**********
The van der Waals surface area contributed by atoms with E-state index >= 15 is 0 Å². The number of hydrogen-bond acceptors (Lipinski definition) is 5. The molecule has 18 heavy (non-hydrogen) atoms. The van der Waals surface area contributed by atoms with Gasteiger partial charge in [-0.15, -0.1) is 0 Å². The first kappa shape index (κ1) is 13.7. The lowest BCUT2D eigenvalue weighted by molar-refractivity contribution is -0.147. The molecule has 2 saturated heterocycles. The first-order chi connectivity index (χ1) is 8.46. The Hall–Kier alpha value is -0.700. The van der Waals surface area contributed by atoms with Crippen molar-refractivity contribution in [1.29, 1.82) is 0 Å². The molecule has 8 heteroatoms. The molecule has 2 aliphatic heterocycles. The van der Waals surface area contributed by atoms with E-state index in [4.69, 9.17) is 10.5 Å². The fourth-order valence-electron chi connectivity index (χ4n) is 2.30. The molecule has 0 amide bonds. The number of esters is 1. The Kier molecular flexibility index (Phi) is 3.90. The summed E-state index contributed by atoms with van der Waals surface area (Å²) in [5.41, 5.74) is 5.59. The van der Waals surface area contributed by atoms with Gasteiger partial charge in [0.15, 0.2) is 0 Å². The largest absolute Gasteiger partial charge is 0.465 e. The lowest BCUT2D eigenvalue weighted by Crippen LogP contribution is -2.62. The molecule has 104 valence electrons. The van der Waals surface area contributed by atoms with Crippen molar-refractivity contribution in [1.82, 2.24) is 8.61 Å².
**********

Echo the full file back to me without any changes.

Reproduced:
The van der Waals surface area contributed by atoms with E-state index >= 15 is 0 Å². The number of hydrogen-bond acceptors (Lipinski definition) is 5. The molecule has 18 heavy (non-hydrogen) atoms. The van der Waals surface area contributed by atoms with Gasteiger partial charge in [-0.15, -0.1) is 0 Å². The first kappa shape index (κ1) is 13.7. The lowest BCUT2D eigenvalue weighted by molar-refractivity contribution is -0.147. The molecule has 2 saturated heterocycles. The first-order chi connectivity index (χ1) is 8.46. The Hall–Kier alpha value is -0.700. The van der Waals surface area contributed by atoms with Crippen molar-refractivity contribution in [1.29, 1.82) is 0 Å². The molecule has 8 heteroatoms. The molecule has 2 aliphatic heterocycles. The van der Waals surface area contributed by atoms with E-state index in [4.69, 9.17) is 10.5 Å². The fourth-order valence-electron chi connectivity index (χ4n) is 2.30. The molecule has 0 amide bonds. The number of esters is 1. The Kier molecular flexibility index (Phi) is 3.90. The summed E-state index contributed by atoms with van der Waals surface area (Å²) in [5.41, 5.74) is 5.59. The van der Waals surface area contributed by atoms with Gasteiger partial charge in [0.15, 0.2) is 0 Å². The largest absolute Gasteiger partial charge is 0.465 e. The lowest BCUT2D eigenvalue weighted by Crippen LogP contribution is -2.62. The molecule has 104 valence electrons. The van der Waals surface area contributed by atoms with Crippen molar-refractivity contribution in [1.82, 2.24) is 8.61 Å².